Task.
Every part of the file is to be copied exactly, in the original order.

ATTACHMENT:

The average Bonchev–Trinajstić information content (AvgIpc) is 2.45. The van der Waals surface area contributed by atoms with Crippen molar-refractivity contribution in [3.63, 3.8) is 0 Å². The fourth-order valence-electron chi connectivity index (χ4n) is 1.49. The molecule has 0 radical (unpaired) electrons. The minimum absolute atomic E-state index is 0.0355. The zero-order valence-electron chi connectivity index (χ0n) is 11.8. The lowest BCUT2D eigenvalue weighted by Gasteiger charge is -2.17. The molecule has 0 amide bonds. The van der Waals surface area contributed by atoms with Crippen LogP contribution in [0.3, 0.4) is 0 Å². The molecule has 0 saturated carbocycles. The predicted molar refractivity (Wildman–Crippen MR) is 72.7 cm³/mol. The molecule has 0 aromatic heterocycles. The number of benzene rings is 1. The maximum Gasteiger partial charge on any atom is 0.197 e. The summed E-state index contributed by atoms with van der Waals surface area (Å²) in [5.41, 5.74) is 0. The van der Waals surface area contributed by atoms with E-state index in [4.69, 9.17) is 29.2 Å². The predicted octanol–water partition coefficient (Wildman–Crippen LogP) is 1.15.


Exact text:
The average Bonchev–Trinajstić information content (AvgIpc) is 2.45. The van der Waals surface area contributed by atoms with Crippen molar-refractivity contribution in [3.63, 3.8) is 0 Å². The fourth-order valence-electron chi connectivity index (χ4n) is 1.49. The molecule has 0 radical (unpaired) electrons. The minimum absolute atomic E-state index is 0.0355. The zero-order valence-electron chi connectivity index (χ0n) is 11.8. The lowest BCUT2D eigenvalue weighted by Gasteiger charge is -2.17. The molecule has 0 amide bonds. The van der Waals surface area contributed by atoms with Crippen LogP contribution in [0.3, 0.4) is 0 Å². The molecule has 0 saturated carbocycles. The predicted molar refractivity (Wildman–Crippen MR) is 72.7 cm³/mol. The molecule has 0 aromatic heterocycles. The number of benzene rings is 1. The maximum Gasteiger partial charge on any atom is 0.197 e. The summed E-state index contributed by atoms with van der Waals surface area (Å²) in [5.41, 5.74) is 0. The van der Waals surface area contributed by atoms with E-state index in [4.69, 9.17) is 29.2 Å². The predicted octanol–water partition coefficient (Wildman–Crippen LogP) is 1.15.